4. Restore the database from your Live environment to the Development environment.
    The developers can work with the same prepopulated data and not have to host a Sitefinity CMS instance on their own machines.
    For working with prepopulated tests data, you can leverage Sitefinity CMS Add-ons or the export and import functionality.
    For more information, see Sitefinity CMS Add-ons and Export and import structures and data.

    RECOMMENDATION: Because this is a shared environment and everyone is polluting it with test data, we recommend redeploying the database on a regular basis. For example, redeploy it each night, so that the developers can start off clean the next day.

  5. If you have developed new functionality for Sitefinity CMS itself, then after you have made your code changes, merge these to the master branch of Sitefinity CMS and deploy the shared instance on the Development environment on demand or on a regular basis – for example, every night.
  6. After verifying that the code changes work together, promote Sitefinity CMS and the Renderer application to the Test environment and connect the Renderer to Sitefinity CMS.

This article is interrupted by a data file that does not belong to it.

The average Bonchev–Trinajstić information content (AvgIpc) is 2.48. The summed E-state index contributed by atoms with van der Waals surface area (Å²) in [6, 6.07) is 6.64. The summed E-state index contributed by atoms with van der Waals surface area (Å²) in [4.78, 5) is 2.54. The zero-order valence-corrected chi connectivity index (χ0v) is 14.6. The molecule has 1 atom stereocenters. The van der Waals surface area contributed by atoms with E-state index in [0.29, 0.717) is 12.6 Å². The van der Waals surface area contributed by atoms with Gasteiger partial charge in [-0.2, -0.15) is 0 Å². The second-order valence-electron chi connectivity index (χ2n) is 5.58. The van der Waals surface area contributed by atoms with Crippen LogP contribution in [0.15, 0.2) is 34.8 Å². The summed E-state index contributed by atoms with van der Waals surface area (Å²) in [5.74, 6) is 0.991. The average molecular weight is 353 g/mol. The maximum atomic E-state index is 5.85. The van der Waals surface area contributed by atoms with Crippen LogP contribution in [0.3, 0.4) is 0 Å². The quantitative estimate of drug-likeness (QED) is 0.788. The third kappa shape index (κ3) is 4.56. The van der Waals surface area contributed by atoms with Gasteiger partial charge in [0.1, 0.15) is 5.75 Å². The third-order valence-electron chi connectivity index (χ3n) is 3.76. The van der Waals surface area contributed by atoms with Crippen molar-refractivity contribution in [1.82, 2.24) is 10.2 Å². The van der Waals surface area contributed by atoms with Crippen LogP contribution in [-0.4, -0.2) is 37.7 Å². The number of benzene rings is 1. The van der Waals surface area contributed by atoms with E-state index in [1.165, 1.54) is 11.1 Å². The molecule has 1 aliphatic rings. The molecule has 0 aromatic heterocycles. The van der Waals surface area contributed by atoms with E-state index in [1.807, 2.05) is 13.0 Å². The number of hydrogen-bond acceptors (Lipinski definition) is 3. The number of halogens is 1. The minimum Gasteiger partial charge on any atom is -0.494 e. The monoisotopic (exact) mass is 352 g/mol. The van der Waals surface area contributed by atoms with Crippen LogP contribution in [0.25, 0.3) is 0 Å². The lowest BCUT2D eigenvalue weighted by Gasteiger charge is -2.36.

7. Promote the Renderer application and Sitefinity CMS application from the Development environment to the Test environment and connect them.
    Use this environment for validation and testing, before promoting to Live.

    RECOMMENDATION: We recommend redeploying the Renderer application on a regular basis – for example, every night. This way, the latest changes to your master branch are deployed to this environment. 

  8. Restore the latest database to the Test environment to see the changes to Sitefinity CMS and the Renderer with the most current database.

  9. After completing all tests on the Test environment, promote Sitefinity CMS and the Renderer application to the Live environment and connect the Renderer to Sitefinity CMS.

The following chart demonstrates the continuous delivery process of the Renderer application:


Reverse proxy

RECOMMENDATION: We recommend using a load balancer to manage the load of Sitefinity ASP.NET Core Renderer, when you host the Renderer and Sitefinity CMS on your Live environment.

Additionally, you can configure the load balancer to act as an SSL offloader and further manage the load distribution across the Renderer instances.
For more information, see SSL offloading.

Тhe Renderer acts as an SSL offloader itself and forwards all the traffic as HTTP to Sitefinity CMS. In this case, to indicate this, the Renderer sends the following additional headers to Sitefinity CMS:

  • X-Forwarded-Proto
    Indicated that the traffic is under https and all the links must be generated with the HTTPS protocol.
  • Host
    Indicates that the host name is different from the one that Sitefinity CMS is hosted under.
  • X-Forwarded-For
    Holds the chain of IP addresses of all the proxies and the origin IP address of the end client.

You must configure the same headers on the load balancer. 

Following is a sample configuration for an NGINX load balancer configured with SSL, using a self-signed certificate for testing, under a Linux based OS: